Macrame … When I was about 20, my mom got it into her head that she wanted to learn to macrame so I bought a bunch of pattern books. Since she didn’t really read English very well and translating the instructions was hard even for me, it took a while to translate the instructions into Romanian for my mom. Especially since I didn’t have the Romanian vocabulatry to really explain what to do. But we managed and she made some pretty impressive pieces. I use one of my mom’s smaller macrame projects every day. It’s an ugly looking brown toothpaste (I put my comb in the sleeve instead) and toothbrush caddy and still hangs on a hook next to my sink. I give it a quick hand wash every 5 yrs or so. The big plant holders she made were relegated to the attic, when we moved into our current home. There just wasn’t any place to hang them.

Looms and knitting needles – I can’t remember what was made on those looms. I think it was flowers on the round ones. I should really donate everything.

Along with these tangibles, I’ve inherited my frugal nature, my ability to be happy with what I have rather than what I DON’T have, my fondness for savoury rather than sweet, and my tendency to put on weight regardless of what I eat. Three out of four isn’t bad, right?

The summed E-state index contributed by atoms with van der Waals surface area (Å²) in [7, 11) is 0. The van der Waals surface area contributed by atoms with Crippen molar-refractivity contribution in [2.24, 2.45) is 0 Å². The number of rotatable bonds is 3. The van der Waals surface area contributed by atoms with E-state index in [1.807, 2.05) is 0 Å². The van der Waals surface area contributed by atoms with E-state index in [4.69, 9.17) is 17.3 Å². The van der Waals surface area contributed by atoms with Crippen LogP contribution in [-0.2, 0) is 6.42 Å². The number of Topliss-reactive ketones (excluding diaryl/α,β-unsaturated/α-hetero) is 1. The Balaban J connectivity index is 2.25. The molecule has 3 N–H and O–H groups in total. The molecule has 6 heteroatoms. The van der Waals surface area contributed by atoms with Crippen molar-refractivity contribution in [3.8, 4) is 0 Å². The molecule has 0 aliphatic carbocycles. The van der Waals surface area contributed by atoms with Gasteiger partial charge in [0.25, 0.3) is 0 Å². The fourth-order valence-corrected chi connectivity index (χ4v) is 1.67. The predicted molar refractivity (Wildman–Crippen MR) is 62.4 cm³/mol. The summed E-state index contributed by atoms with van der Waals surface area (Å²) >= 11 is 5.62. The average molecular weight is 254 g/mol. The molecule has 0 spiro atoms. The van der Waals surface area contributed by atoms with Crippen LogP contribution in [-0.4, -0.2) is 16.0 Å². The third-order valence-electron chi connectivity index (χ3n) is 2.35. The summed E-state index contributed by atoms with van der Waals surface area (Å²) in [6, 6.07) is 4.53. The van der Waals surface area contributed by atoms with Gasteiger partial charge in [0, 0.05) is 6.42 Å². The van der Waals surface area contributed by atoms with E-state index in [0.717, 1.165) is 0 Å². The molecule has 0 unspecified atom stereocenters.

Placinta (Strudel) Redux

ETA: The post dropped before I’d finished adding the pictures. I made it several weeks ago … and lost track with RL stuff.

Strudel/phyllo/burek dough is found in many cuisines under a wide variety of names. My Romanian parents called it “placinta” and my mom’s cheese (placinta cu branza) or apple (placinta cu mere) versions were eagerly anticipated at my house. She also made a pumpkin version (placinta cu dulete or dovleac) which wasn’t bad … if that’s all that was left, IMNSHO.

I’m only made it once before, successfully. I don’t think this try was as good as that one and I messed up a few things, but everything was, at least, edible.

NOTE: I just discovered that I had only made a half recipe on that previous attempt so it’s possible that my stand mixer just wasn’t able to knead it well enough to get the gluten development it needed. It’s hard to imagine that my mom did all this by hand.